Comparing Physical NYT to its Online Counterpart

Before I begin, a note: Although the New York Times does publish articles on environmentalism, they haven’t published one in over a week. This made finding an article related to my beat difficult in the case of the physical print copy. I have chosen to compare articles from a different beat with hopes that I can return to environmentalism in future posts.

I read both the print and online versions of an article titled “Horror Drove Her From South. 100 Years Later, She Returned” in the September 20 issue of the New York Times. It tells the story of an 107-year-old Mamie Lang Kirkland, who fled Mississippi in 1915 with her family after people threatened her father with lynching.

Although the text in both versions was the same, the presentation varied greatly. In the print version, the reader begins the article on the page A1, and a small color picture of Ms. Kirkland is featured. The reader has to flip to page 17 to continue the story, interrupting the flow of reading. The print version features a corner-page-sized black and white picture of Ms. Kirkland and her son in Ellisville, Mississippi. There’s also a small graphic of Ellisville’s location in between the columns. Other than that, visual appeal/reference is lacking. The article is told with imagery and other stylistic elements, which are engaging to the reader. However, with the print version, the reader can’t comment on or otherwise engage with the story he or she just read. This is a weakness of the physical NYT. 

As Paul Berry (co-founder of The Huffington Post) states in the NYT Innovation Report, “far too often for writers and editors [of the NYT] the story is done when you hit publish… At Huffington Post, the article begins its life when you hit publish” (24). Neither the physical nor online versions of the NYT allow for comments. Although this could limit disruption on their website and help maintain journalistic integrity, the reader’s desire to give feedback cannot be fulfilled.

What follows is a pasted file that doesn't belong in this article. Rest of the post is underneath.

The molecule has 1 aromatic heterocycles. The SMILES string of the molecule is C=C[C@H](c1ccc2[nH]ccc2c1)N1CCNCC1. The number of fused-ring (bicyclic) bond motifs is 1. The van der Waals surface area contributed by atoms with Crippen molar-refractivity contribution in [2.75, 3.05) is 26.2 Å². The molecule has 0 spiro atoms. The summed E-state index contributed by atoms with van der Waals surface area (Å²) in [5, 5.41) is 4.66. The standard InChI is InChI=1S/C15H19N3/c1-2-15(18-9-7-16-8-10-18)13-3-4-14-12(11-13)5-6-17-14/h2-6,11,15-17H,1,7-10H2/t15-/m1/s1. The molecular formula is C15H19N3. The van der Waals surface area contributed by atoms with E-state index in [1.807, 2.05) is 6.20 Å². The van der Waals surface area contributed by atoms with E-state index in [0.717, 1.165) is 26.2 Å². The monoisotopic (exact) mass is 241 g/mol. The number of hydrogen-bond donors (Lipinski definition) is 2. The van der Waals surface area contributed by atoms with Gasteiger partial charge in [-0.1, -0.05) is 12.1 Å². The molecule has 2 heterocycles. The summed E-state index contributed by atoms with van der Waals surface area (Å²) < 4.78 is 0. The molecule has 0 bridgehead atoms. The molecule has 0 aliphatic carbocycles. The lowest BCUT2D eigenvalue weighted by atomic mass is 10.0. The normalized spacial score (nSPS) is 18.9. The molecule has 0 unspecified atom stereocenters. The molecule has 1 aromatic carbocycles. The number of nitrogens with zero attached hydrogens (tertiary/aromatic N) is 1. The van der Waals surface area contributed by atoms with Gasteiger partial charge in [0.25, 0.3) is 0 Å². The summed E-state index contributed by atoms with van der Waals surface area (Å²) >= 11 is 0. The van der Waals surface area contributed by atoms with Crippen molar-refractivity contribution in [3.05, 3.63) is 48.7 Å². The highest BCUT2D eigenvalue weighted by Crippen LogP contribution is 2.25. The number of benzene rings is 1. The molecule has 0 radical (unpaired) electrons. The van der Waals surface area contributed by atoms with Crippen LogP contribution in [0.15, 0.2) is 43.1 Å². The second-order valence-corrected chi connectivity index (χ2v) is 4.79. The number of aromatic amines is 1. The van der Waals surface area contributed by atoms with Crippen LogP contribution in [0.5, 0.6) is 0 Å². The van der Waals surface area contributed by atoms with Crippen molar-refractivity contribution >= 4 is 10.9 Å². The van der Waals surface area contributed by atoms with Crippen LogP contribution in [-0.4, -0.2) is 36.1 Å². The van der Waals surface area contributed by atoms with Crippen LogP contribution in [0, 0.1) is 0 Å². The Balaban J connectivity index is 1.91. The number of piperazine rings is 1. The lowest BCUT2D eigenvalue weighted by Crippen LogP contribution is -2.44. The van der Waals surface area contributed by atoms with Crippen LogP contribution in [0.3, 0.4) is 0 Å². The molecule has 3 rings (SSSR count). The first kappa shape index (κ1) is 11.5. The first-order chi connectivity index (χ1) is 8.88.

I would say that the online version fairs better than the physical in terms of reader accessibility and ease of navigation. There are no “see page 17″‘s or other inconveniences. There are links to the author, icons that let the reader share or save the story, and even a 5-minute video featuring Ms. Kirkland. There are also hyperlinks to references made in the article, such as the Ku Klux Klan and Baltimore Riots, that allow readers to engage with the story on a deeper level and expand their knowledge of current racial tensions in the US. The pictures featured are all in high definition and can be zoomed in on or saved for future reference, unlike in the print version.

A final point: I found myself skimming the online version and thoroughly reading the physical one. I am not alone in this. According to the innovation report, “page views and minutes spent per reader dropped by double-digit percentages last year” (24). The online version was scrollable and was interrupted with more photos and other content. The physical version was not. Typically, when I browse the web, I’m doing exactly that: Browsing. Skimming. Saving time, getting my facts and making a swift getaway into my daily routine. When I read a physical newspaper, I sit down and commit to reading. There are no other ‘tabs open’ to distract me. It’s just me and the columns. This seems to be a trend with online newspapers. The struggle to keep reader attention is combatted with an attempt to make articles ‘skimmable.’

Overall, according to the innovation report and my own opinions, I’d give the Physical version of this article a ‘B’ and the online version an ‘A-.’ The story is expertly written and enjoyable to read. The topic is intriguing. But the desire to leave feedback could not be met in either version. Also, personally, I found difficulty being patient and reading the minuscule black-and-white columns of text to absorb the article’s content.

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